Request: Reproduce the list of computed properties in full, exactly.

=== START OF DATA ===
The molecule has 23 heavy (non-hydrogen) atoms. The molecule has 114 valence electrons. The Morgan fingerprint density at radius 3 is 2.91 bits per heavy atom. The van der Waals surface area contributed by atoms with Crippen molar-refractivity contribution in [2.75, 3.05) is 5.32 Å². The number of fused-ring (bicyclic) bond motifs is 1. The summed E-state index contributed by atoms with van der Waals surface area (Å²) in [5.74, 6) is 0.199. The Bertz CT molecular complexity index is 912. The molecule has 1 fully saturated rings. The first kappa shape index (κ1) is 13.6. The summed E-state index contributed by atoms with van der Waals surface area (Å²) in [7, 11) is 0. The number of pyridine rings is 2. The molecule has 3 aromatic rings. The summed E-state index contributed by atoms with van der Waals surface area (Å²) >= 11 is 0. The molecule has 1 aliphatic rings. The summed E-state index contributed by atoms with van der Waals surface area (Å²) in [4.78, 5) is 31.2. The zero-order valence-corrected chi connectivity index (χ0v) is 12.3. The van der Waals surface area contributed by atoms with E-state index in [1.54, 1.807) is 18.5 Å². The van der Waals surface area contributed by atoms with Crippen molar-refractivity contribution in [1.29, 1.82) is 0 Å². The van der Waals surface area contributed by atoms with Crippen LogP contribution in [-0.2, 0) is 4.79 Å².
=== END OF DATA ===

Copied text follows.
The molecule has 23 heavy (non-hydrogen) atoms. The molecule has 114 valence electrons. The Morgan fingerprint density at radius 3 is 2.91 bits per heavy atom. The van der Waals surface area contributed by atoms with Crippen molar-refractivity contribution in [2.75, 3.05) is 5.32 Å². The number of fused-ring (bicyclic) bond motifs is 1. The summed E-state index contributed by atoms with van der Waals surface area (Å²) in [5.74, 6) is 0.199. The Bertz CT molecular complexity index is 912. The molecule has 1 fully saturated rings. The first kappa shape index (κ1) is 13.6. The summed E-state index contributed by atoms with van der Waals surface area (Å²) in [7, 11) is 0. The number of pyridine rings is 2. The molecule has 3 aromatic rings. The summed E-state index contributed by atoms with van der Waals surface area (Å²) >= 11 is 0. The molecule has 1 aliphatic rings. The summed E-state index contributed by atoms with van der Waals surface area (Å²) in [4.78, 5) is 31.2. The zero-order valence-corrected chi connectivity index (χ0v) is 12.3. The van der Waals surface area contributed by atoms with E-state index in [1.54, 1.807) is 18.5 Å². The van der Waals surface area contributed by atoms with Crippen molar-refractivity contribution in [1.29, 1.82) is 0 Å². The van der Waals surface area contributed by atoms with Crippen LogP contribution in [-0.2, 0) is 4.79 Å².